A government official close to the negotiations told CNN the freed girls are in military custody in the town of Banki in northeast Nigeria.
They will be transferred to the capital, Abuja, where they will have medical checks and be reunited with their families.
They are believed to be among the 276 girls, ages 16 to 18, forced from their beds by Boko Haram militants in the middle of the night in April 2014. The kidnapping from a boarding school in the town of Chibok sparked global outrage and the social media movement #BringBackOurGirls.
"I am very, very excited with this development. I cannot even sleep tonight," said Yana Galang, whose daughter, Rifkatu, was among the girls kidnapped.
Galang said they don't yet know who has been released, "but we're very happy that many have been freed."
"I hope and pray that my daughter is among these released girls," she added.
President to meet with girls
Some Boko Haram suspects being held by the government were released as part of the negotiations, President Muhammadu Buhari's office said Saturday.
"The President has repeatedly expressed his total commitment towards ensuring the safe return of the #ChibokGirls, and all other Boko Haram captives," Buhari's office said in a statement.
Buhari will meet with the girls in Abuja on Sunday, his office said.
The International Committee of the Red Cross tweeted, "Acting as a neutral intermediary, we @ICRC transported 82 #ChibokGirls to the government of #Nigeria" and included a photo of six Red Cross SUVs on a dirt road.
The Red Cross also tweeted a photo of some of the girls walking onto a helicopter departing Borno State.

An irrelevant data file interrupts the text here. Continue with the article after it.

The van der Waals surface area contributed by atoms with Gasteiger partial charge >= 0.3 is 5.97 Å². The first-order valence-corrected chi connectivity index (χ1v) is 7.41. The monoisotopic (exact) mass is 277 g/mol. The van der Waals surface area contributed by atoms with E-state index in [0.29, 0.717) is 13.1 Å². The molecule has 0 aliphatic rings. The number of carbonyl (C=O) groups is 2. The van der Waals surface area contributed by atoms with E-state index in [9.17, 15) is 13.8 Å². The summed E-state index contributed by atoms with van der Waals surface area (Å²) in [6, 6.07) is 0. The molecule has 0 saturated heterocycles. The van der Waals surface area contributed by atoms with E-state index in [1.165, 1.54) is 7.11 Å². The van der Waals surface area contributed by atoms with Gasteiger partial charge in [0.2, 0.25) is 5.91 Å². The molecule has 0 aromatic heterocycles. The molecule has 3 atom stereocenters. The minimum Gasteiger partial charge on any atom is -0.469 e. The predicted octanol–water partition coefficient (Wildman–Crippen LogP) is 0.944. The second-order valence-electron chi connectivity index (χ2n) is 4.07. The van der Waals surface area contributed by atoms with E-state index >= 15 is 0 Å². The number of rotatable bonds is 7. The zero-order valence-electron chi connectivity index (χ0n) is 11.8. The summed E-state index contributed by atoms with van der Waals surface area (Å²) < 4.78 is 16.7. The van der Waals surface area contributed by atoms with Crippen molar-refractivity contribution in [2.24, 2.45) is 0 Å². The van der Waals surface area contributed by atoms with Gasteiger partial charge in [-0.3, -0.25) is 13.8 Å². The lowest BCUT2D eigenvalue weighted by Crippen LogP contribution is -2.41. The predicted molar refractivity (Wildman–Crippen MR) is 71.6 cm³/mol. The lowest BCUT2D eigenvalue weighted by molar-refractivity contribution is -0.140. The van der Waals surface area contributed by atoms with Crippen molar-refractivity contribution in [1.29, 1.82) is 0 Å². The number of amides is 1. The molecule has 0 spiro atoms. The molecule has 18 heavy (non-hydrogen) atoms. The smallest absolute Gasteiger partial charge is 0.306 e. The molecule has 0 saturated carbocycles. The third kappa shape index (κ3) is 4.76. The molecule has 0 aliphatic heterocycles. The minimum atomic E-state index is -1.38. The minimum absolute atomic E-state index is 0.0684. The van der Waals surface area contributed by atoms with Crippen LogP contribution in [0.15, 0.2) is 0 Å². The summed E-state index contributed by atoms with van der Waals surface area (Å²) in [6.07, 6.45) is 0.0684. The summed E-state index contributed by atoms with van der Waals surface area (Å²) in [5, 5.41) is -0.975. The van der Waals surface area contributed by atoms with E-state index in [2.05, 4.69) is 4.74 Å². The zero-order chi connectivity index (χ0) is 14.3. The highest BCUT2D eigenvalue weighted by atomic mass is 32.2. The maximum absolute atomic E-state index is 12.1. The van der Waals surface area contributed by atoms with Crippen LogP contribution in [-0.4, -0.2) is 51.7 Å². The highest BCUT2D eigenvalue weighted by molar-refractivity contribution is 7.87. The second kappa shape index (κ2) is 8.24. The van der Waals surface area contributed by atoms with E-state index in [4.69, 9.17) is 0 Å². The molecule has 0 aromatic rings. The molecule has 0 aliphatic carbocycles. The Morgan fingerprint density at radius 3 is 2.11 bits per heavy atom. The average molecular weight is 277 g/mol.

"(Given) our long historical independent neutral stance, it's common for us to be the middle man in hostage releases," said Jason Straziuso, spokesman for ICRC for East Africa. "We provide transportation from Boko Haram to the Nigerian government."
The picture was taken somewhere in Borno State in North East Nigeria. ICRC Africa "thinks" the girls have landed in Abuja.
"We will continue to meet with the girls and monitor their health," Straziuso said. "We've been doing that with the group that was released in October. Our concern for the girls well-being will continue in the coming months."
Some escaped earlier
As many as 57 girls escaped almost immediately after the mass abduction.
The next kidnapped girl wasn't found until May 2016, when she wandered out of a Nigerian forest
asking for help, according to witnesses.
Another 21 of the Chibok schoolgirls were handed over to authorities
in October 2016. The release was the result of a series of negotiations,the government said at the time.